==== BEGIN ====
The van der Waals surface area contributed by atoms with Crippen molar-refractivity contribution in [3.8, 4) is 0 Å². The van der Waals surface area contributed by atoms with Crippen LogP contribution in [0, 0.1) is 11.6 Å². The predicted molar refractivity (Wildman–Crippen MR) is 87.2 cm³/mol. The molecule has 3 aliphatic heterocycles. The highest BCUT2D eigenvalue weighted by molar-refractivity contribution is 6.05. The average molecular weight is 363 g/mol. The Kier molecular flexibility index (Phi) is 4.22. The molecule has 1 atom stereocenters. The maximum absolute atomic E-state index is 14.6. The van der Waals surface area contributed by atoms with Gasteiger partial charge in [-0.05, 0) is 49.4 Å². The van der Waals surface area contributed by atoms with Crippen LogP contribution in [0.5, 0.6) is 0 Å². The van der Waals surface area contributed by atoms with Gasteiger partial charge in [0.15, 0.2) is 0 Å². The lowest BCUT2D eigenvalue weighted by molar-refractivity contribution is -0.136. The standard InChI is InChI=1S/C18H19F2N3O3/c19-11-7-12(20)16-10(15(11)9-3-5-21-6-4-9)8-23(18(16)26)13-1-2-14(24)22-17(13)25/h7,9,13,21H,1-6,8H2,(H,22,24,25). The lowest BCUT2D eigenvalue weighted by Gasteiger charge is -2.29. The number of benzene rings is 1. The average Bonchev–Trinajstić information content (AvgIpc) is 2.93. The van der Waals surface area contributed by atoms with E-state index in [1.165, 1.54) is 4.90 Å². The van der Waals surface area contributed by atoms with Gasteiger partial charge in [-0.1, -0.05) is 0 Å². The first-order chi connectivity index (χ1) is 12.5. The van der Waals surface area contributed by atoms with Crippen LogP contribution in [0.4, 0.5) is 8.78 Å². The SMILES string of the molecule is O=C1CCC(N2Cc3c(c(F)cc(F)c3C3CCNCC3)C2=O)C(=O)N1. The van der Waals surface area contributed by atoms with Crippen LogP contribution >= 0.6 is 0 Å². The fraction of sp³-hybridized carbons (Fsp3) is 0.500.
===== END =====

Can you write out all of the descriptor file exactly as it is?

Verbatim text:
The van der Waals surface area contributed by atoms with Crippen molar-refractivity contribution in [3.8, 4) is 0 Å². The van der Waals surface area contributed by atoms with Crippen LogP contribution in [0, 0.1) is 11.6 Å². The predicted molar refractivity (Wildman–Crippen MR) is 87.2 cm³/mol. The molecule has 3 aliphatic heterocycles. The highest BCUT2D eigenvalue weighted by molar-refractivity contribution is 6.05. The average molecular weight is 363 g/mol. The Kier molecular flexibility index (Phi) is 4.22. The molecule has 1 atom stereocenters. The maximum absolute atomic E-state index is 14.6. The van der Waals surface area contributed by atoms with Gasteiger partial charge in [-0.05, 0) is 49.4 Å². The van der Waals surface area contributed by atoms with Crippen LogP contribution in [0.5, 0.6) is 0 Å². The van der Waals surface area contributed by atoms with Gasteiger partial charge in [0.15, 0.2) is 0 Å². The lowest BCUT2D eigenvalue weighted by molar-refractivity contribution is -0.136. The standard InChI is InChI=1S/C18H19F2N3O3/c19-11-7-12(20)16-10(15(11)9-3-5-21-6-4-9)8-23(18(16)26)13-1-2-14(24)22-17(13)25/h7,9,13,21H,1-6,8H2,(H,22,24,25). The lowest BCUT2D eigenvalue weighted by Gasteiger charge is -2.29. The number of benzene rings is 1. The average Bonchev–Trinajstić information content (AvgIpc) is 2.93. The van der Waals surface area contributed by atoms with E-state index in [1.165, 1.54) is 4.90 Å². The van der Waals surface area contributed by atoms with Gasteiger partial charge in [-0.1, -0.05) is 0 Å². The first-order chi connectivity index (χ1) is 12.5. The van der Waals surface area contributed by atoms with Crippen LogP contribution in [0.4, 0.5) is 8.78 Å². The SMILES string of the molecule is O=C1CCC(N2Cc3c(c(F)cc(F)c3C3CCNCC3)C2=O)C(=O)N1. The van der Waals surface area contributed by atoms with Crippen LogP contribution >= 0.6 is 0 Å². The fraction of sp³-hybridized carbons (Fsp3) is 0.500.